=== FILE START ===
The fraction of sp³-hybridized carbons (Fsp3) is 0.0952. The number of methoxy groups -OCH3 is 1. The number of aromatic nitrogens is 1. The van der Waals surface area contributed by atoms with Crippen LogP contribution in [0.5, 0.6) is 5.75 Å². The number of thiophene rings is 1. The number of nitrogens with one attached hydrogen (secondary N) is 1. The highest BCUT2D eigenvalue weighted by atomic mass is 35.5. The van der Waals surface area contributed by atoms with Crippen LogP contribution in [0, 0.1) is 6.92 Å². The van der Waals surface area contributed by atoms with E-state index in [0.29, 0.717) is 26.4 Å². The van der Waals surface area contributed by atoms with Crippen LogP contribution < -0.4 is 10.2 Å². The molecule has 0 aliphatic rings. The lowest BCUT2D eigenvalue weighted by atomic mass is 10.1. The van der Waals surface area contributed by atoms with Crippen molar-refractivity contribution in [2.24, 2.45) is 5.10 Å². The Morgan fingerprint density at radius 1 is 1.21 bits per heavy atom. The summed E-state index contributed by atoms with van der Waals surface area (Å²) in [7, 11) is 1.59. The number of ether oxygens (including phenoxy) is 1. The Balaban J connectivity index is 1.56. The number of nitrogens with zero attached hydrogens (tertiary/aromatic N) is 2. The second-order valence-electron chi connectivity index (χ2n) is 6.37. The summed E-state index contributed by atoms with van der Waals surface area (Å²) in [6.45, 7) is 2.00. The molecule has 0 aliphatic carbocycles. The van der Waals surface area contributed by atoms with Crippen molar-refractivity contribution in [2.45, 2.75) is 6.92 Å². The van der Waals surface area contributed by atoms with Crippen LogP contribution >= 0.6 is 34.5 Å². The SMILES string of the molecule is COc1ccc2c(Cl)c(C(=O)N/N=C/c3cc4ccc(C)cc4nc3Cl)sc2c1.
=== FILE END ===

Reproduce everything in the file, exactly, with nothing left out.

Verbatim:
The fraction of sp³-hybridized carbons (Fsp3) is 0.0952. The number of methoxy groups -OCH3 is 1. The number of aromatic nitrogens is 1. The van der Waals surface area contributed by atoms with Crippen LogP contribution in [0.5, 0.6) is 5.75 Å². The number of thiophene rings is 1. The number of nitrogens with one attached hydrogen (secondary N) is 1. The highest BCUT2D eigenvalue weighted by atomic mass is 35.5. The van der Waals surface area contributed by atoms with Crippen LogP contribution in [0, 0.1) is 6.92 Å². The van der Waals surface area contributed by atoms with E-state index in [0.29, 0.717) is 26.4 Å². The van der Waals surface area contributed by atoms with Crippen LogP contribution < -0.4 is 10.2 Å². The molecule has 0 aliphatic rings. The lowest BCUT2D eigenvalue weighted by atomic mass is 10.1. The van der Waals surface area contributed by atoms with Crippen molar-refractivity contribution in [2.24, 2.45) is 5.10 Å². The Morgan fingerprint density at radius 1 is 1.21 bits per heavy atom. The summed E-state index contributed by atoms with van der Waals surface area (Å²) in [7, 11) is 1.59. The number of ether oxygens (including phenoxy) is 1. The Balaban J connectivity index is 1.56. The number of nitrogens with zero attached hydrogens (tertiary/aromatic N) is 2. The second-order valence-electron chi connectivity index (χ2n) is 6.37. The summed E-state index contributed by atoms with van der Waals surface area (Å²) in [6.45, 7) is 2.00. The molecule has 0 aliphatic carbocycles. The van der Waals surface area contributed by atoms with Crippen molar-refractivity contribution in [2.45, 2.75) is 6.92 Å². The van der Waals surface area contributed by atoms with Crippen LogP contribution >= 0.6 is 34.5 Å². The SMILES string of the molecule is COc1ccc2c(Cl)c(C(=O)N/N=C/c3cc4ccc(C)cc4nc3Cl)sc2c1.